LHS staff works at the Banquet

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LHS staff works at the Banquet

On Dec. 9, a third of LHS’s staff volunteered at the downtown banquet for the fourth year in a row.

On Dec. 9, a third of LHS’s staff volunteered at the downtown banquet for the fourth year in a row.

Colin Faulkingham

On Dec. 9, a third of LHS’s staff volunteered at the downtown banquet for the fourth year in a row.

Colin Faulkingham

Colin Faulkingham

On Dec. 9, a third of LHS’s staff volunteered at the downtown banquet for the fourth year in a row.

Jaida Sorensen, Photographer

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On Dec. 9, a third of LHS’s staff volunteered at the downtown banquet for the fourth year in a row. David Meyers, one of LHS’s counselors, explained that the reason was to help give back to the community. 

At 2 p.m. all of the counselors left school to help prepare the meal for the evening. The rest of the helping staff came at 5 p.m. for a short meeting before the dinner and then stayed until 7:45 p.m. to help clean up and wash dishes after the meal was served. Not only did the staff prepare and serve the meal, but they also gave generous donations since the cost of every meal comes to about $700 to $1,000. 

“The staff loves communicating and talking to everyone there,” said Meyers.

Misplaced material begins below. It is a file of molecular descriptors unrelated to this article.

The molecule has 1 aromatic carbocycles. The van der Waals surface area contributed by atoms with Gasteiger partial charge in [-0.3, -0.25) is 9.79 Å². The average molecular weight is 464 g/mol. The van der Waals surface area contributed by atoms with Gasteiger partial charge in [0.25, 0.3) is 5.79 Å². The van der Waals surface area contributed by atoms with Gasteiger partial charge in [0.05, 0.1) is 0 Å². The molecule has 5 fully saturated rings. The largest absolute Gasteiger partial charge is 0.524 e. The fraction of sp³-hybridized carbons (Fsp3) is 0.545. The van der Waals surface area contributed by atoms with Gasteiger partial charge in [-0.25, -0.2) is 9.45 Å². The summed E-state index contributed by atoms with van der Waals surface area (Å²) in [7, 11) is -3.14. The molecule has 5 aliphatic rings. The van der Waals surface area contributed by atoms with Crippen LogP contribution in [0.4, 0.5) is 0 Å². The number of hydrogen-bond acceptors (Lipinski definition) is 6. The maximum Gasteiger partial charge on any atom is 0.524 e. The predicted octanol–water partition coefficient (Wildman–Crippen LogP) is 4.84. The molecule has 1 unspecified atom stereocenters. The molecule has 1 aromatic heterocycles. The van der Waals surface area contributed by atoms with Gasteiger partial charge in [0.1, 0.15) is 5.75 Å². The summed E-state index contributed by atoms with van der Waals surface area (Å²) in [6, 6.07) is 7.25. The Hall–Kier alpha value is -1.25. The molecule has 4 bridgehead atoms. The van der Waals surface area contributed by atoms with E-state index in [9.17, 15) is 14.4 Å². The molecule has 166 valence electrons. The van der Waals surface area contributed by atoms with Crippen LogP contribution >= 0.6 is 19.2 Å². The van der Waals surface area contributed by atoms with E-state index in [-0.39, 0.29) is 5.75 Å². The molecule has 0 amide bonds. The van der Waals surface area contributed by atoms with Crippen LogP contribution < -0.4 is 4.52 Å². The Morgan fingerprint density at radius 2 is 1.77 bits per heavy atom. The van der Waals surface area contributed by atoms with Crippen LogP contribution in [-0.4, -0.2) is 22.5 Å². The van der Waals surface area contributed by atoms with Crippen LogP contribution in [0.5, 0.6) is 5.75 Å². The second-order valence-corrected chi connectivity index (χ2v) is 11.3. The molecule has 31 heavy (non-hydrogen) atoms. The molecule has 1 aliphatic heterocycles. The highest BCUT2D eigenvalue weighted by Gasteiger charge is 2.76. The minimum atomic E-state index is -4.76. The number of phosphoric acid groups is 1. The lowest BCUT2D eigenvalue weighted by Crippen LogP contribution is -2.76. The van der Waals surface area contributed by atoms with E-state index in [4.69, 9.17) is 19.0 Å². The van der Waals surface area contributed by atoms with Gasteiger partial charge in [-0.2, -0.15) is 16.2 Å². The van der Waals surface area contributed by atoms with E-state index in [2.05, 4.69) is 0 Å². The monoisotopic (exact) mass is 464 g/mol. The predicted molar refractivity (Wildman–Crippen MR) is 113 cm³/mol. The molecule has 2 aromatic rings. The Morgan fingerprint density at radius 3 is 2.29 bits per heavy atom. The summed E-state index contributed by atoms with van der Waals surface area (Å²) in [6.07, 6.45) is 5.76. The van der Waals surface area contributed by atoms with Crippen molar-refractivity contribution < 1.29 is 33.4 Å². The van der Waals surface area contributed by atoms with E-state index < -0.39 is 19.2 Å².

Even retired LHS staff go to help serve at the Banquet. For example, LHS’s former principle, Valarie Fox, attended the banquet for the “positive and uplifting experience.” 

LHS’s JROTC teacher, Sergeant Major (Scott Bakken), explained about the banquets Angel program, which is a bunch of people on a mass text incase they need people to come in and help on a certain day. Bakken said whenever he gets a text, he will help if he can because he believes that “helping out people in need is a great thing, and everyone should do it.” 

As our conversation continued Bakken helped me understand a little better on why our schools staff decided to commit almost a full day to help out our community. 

“We can’t label the people as lazy, because you have no idea what their circumstances are,” said Bakken.  

After all, he is not wrong, there is always someone who will benefit from the actions of others, which is why it is important to respect and be kind to everyone. 

I have helped out at the banquet only a few times for school and church, and I do enjoy it. Just like Meyers said, talking with everyone there is a great experience because a lot of them have some interesting stories and will definitely make you laugh. I even met someone who lived in South Carolina and came to Sioux Falls to look for work but is now saving all of his money to get back to South Carolina to see his family, which is why he eats at the Banquet every night. 

The banquet it a place where your eyes will be opened up to how fortunate a lots of us are, but it is also a place where it might make you feel guilty for taking many opportunities for granted. If anyone is interested in working at the banquet to give back to the community just like our amazing staff or even for some service hours, call (605) 335-7066.